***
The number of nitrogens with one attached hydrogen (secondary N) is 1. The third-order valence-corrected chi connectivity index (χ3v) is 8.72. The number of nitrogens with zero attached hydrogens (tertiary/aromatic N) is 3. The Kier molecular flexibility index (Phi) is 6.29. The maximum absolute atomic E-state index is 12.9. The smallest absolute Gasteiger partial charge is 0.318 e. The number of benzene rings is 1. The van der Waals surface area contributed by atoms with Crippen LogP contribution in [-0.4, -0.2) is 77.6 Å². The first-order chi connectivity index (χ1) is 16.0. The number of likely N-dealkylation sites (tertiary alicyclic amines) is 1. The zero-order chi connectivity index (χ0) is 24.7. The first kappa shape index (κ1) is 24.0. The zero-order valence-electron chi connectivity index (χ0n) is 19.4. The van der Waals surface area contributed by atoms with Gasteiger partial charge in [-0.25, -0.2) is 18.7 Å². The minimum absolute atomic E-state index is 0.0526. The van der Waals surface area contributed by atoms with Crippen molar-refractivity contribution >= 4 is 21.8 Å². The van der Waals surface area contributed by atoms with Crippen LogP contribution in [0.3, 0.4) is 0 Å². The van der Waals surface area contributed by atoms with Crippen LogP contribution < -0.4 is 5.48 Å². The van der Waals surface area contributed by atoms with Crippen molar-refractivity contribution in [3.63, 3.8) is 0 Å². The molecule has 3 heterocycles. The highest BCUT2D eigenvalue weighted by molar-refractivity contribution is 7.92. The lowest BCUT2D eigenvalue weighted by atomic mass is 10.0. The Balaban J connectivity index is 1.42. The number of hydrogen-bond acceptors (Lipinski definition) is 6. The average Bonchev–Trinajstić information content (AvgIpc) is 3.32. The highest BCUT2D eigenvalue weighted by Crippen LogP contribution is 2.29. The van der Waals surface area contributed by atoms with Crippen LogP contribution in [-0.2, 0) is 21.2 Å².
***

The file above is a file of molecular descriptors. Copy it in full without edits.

The number of nitrogens with one attached hydrogen (secondary N) is 1. The third-order valence-corrected chi connectivity index (χ3v) is 8.72. The number of nitrogens with zero attached hydrogens (tertiary/aromatic N) is 3. The Kier molecular flexibility index (Phi) is 6.29. The maximum absolute atomic E-state index is 12.9. The smallest absolute Gasteiger partial charge is 0.318 e. The number of benzene rings is 1. The van der Waals surface area contributed by atoms with Crippen LogP contribution in [-0.4, -0.2) is 77.6 Å². The first-order chi connectivity index (χ1) is 16.0. The number of likely N-dealkylation sites (tertiary alicyclic amines) is 1. The zero-order chi connectivity index (χ0) is 24.7. The first kappa shape index (κ1) is 24.0. The zero-order valence-electron chi connectivity index (χ0n) is 19.4. The van der Waals surface area contributed by atoms with Gasteiger partial charge in [-0.25, -0.2) is 18.7 Å². The minimum absolute atomic E-state index is 0.0526. The van der Waals surface area contributed by atoms with Crippen molar-refractivity contribution >= 4 is 21.8 Å². The van der Waals surface area contributed by atoms with Crippen LogP contribution in [0.3, 0.4) is 0 Å². The van der Waals surface area contributed by atoms with Crippen LogP contribution < -0.4 is 5.48 Å². The van der Waals surface area contributed by atoms with Crippen molar-refractivity contribution in [3.63, 3.8) is 0 Å². The molecule has 3 heterocycles. The highest BCUT2D eigenvalue weighted by molar-refractivity contribution is 7.92. The lowest BCUT2D eigenvalue weighted by atomic mass is 10.0. The Balaban J connectivity index is 1.42. The number of hydrogen-bond acceptors (Lipinski definition) is 6. The average Bonchev–Trinajstić information content (AvgIpc) is 3.32. The highest BCUT2D eigenvalue weighted by Crippen LogP contribution is 2.29. The van der Waals surface area contributed by atoms with Crippen LogP contribution in [-0.2, 0) is 21.2 Å².